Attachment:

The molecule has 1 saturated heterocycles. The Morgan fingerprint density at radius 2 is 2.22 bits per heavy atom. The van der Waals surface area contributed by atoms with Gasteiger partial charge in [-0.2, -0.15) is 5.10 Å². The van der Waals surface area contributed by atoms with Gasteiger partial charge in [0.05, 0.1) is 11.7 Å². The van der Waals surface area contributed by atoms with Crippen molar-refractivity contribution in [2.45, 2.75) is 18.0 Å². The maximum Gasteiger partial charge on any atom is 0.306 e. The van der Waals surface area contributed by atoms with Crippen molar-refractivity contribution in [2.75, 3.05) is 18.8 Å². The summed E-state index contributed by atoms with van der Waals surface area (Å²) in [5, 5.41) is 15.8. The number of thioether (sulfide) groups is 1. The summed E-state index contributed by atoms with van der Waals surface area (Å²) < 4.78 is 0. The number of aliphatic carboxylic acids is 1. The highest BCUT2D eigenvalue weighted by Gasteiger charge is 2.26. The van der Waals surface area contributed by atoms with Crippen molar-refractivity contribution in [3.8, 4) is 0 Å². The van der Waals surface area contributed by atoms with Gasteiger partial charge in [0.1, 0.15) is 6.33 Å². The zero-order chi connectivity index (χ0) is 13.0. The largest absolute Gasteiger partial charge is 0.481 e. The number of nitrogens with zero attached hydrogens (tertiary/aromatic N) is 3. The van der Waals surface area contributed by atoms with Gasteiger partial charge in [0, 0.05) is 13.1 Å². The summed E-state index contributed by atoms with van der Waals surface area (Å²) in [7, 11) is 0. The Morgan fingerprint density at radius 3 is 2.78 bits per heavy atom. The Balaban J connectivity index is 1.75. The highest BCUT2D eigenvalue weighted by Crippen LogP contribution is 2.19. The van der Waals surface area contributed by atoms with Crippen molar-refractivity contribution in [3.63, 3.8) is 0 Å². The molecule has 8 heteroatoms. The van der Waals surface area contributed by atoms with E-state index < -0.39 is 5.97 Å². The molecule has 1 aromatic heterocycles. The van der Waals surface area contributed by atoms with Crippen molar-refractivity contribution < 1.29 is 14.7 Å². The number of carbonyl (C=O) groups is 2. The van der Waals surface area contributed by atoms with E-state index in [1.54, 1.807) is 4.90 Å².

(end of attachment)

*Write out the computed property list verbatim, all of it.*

The molecule has 1 saturated heterocycles. The Morgan fingerprint density at radius 2 is 2.22 bits per heavy atom. The van der Waals surface area contributed by atoms with Gasteiger partial charge in [-0.2, -0.15) is 5.10 Å². The van der Waals surface area contributed by atoms with Gasteiger partial charge in [0.05, 0.1) is 11.7 Å². The van der Waals surface area contributed by atoms with Crippen molar-refractivity contribution in [2.45, 2.75) is 18.0 Å². The maximum Gasteiger partial charge on any atom is 0.306 e. The van der Waals surface area contributed by atoms with Crippen molar-refractivity contribution in [2.75, 3.05) is 18.8 Å². The summed E-state index contributed by atoms with van der Waals surface area (Å²) in [5, 5.41) is 15.8. The number of thioether (sulfide) groups is 1. The summed E-state index contributed by atoms with van der Waals surface area (Å²) < 4.78 is 0. The number of aliphatic carboxylic acids is 1. The highest BCUT2D eigenvalue weighted by Gasteiger charge is 2.26. The van der Waals surface area contributed by atoms with Crippen molar-refractivity contribution in [3.8, 4) is 0 Å². The van der Waals surface area contributed by atoms with Gasteiger partial charge in [0.1, 0.15) is 6.33 Å². The zero-order chi connectivity index (χ0) is 13.0. The largest absolute Gasteiger partial charge is 0.481 e. The number of nitrogens with zero attached hydrogens (tertiary/aromatic N) is 3. The van der Waals surface area contributed by atoms with Gasteiger partial charge in [0, 0.05) is 13.1 Å². The summed E-state index contributed by atoms with van der Waals surface area (Å²) in [7, 11) is 0. The Morgan fingerprint density at radius 3 is 2.78 bits per heavy atom. The Balaban J connectivity index is 1.75. The highest BCUT2D eigenvalue weighted by Crippen LogP contribution is 2.19. The van der Waals surface area contributed by atoms with Crippen molar-refractivity contribution in [3.63, 3.8) is 0 Å². The molecule has 8 heteroatoms. The van der Waals surface area contributed by atoms with E-state index < -0.39 is 5.97 Å². The molecule has 1 aromatic heterocycles. The van der Waals surface area contributed by atoms with Crippen molar-refractivity contribution < 1.29 is 14.7 Å². The number of carbonyl (C=O) groups is 2. The van der Waals surface area contributed by atoms with E-state index in [1.54, 1.807) is 4.90 Å².